Jim Carrier’s artful film, The Librarian and the Banjo, not only amplifies Dena Epstein’s influence on a new generation of players and historians, but illuminates her devoted and indeed, wondrous scholarship. Stephen Wade, author of The Beautiful Music All Around Us: Field Recordings and the American Experience
Please excuse my delay in writing to congratulate you on your magnificent film The Librarian and the Banjo on Dena Epstein. You captured Dena’s amazing life in a powerful, detailed portrait that is a tribute both to her and to the library profession. Bill Ferris, Center for the American South, University of North Carolina and former chair, National Endowment for the Humanities.
I, too, have had the great pleasure of viewing Jim Carrier’s remarkable film,
“The Librarian and the Banjo.” It is an amazing documentary about our beloved
Dena Epstein and her pioneering work on slave music and, particularly, her
groundbreaking research on the history of the banjo. A quote from the film’s
description: “The inspiring true story of music librarian Dena Epstein, who
labored 25 years to document the musical contributions of African slaves to
the New World. Her work, now considered classic, shattered legends and myths,
proved that the banjo was a slave instrument, and sparked a remarkable revival
of black string band music.” This film should be featured in every music library collection and should be owned by every member of MLA! (Music Library Association) Michael Ochs, music librarian, Harvard University (retired)
Informative, entertaining, and educational, plus a lot of fun to watch. Excellent! Mitch Finley, The Bluegrass Blabber (Inland Northwest Bluegrass Music Association – Spokane)
An inspiring account of both a lost history and its dogged excavator, The Librarian and the Banjo recounts the work of Dena Epstein, a music librarian whose inquiry into a forgotten abolitionist’s diary (at the Wisconsin History Society) sparked an interest in the history of black folk music. Her research over the next twenty-five years ultimately proved that the banjo-long associated with rural white culture in the South-originated in Africa. Epstein’s work not only exploded previously-held views about black folk music and its legitimacy as a subject of academic study, but helped to spark a new generation of African-American string band music. Madison-based director Jim Carrier explores both Epstein’s career and the impact that her work has had amongst music scholars, practitioners, and fans with a clarity and attention to detail worthy of his subject. Folk luminaries like Bela Fleck, Eric Weissberg, and the Carolina Chocolate Drops provide eloquent testimonials, but the film’s true star is Epstein herself. Now ninety-six years old, she continues to exhibit the intelligence, tenacity, and love of her subject that The Librarian and the Banjo chronicles with such infectious enthusiasm.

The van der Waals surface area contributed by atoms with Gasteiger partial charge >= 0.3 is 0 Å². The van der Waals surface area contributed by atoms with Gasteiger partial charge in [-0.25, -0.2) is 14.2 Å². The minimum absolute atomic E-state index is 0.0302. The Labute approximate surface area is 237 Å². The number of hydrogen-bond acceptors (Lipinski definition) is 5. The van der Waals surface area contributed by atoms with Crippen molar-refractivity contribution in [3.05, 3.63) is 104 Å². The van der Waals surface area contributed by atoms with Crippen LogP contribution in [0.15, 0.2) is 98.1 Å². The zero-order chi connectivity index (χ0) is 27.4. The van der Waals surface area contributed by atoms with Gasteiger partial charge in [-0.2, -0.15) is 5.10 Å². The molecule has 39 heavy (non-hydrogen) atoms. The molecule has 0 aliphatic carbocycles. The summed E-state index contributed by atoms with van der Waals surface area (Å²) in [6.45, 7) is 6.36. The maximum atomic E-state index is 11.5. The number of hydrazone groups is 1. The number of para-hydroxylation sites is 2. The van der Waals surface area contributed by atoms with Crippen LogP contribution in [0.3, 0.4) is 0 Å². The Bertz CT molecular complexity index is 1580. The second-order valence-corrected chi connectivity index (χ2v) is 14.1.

Matthew Connolly, Wisconsin Film Festival
The Librarian and the Banjo retraces the work of music librarian Dena Epstein, whose pioneering research into African American music traditions of the colonial and antebellum periods became the foundation for modern research into early banjo history. As Epstein states in the preface to the reissue of her 1977 landmark book Sinful Tunes and Spirituals: Black Folk Music to the Civil War, her efforts were “part of an intellectual and political movement to recover the historic roles of minorities, women, labor, and the poor in shaping the culture of the New World” (Epstein 2003: xiii). As part of this reshaping, Epstein compellingly reconnected the banjo with its West African heritage, Caribbean development, and overall provenance as an instrument of the African diaspora. Through interviews, dramatizations, and displays of archival material, Jim Carrier creates a narrative that challenges viewers to reconsider preconceptions about the banjo’s historical significance. Instead of narrowly depicting the banjo as an “American instrument,” The Librarian and the Banjo accurately resituates the banjo as an instrument of the Americas whose impact can be seen around the world.
Greg C. Adams, Archivist (MLS), Ethnomusicologist (MA), Musician
Jim Carrier’s film “THE LIBRARIAN AND THE BANJO” adds a much needed human dimension to the evolving historiography of the crossroads of black and white musical and cultural diffusion that is embodied in the banjo. A well-done tribute to a very deserving Dena Epstein.
David Wooldridge, Appomatox Court House National Historic Park
Dena Epstein not only reestablished the African and Caribbean roots of the banjo, but also. Epstein started as a New Jersey housewife and part time librarian. She confronted sexism and racism in scholarship and society tackling issues music historians avoided. She documented major aspects of African American and Afro-Caribbean secular musical history in a series of journal articles that are still state of the art and her great book Sinful Tunes and Spirituals: Black Folk Music to the Civil War. Her work on is the foundation of our knowledge of the African roots, Afro Caribbean origins, and African American history of the banjo.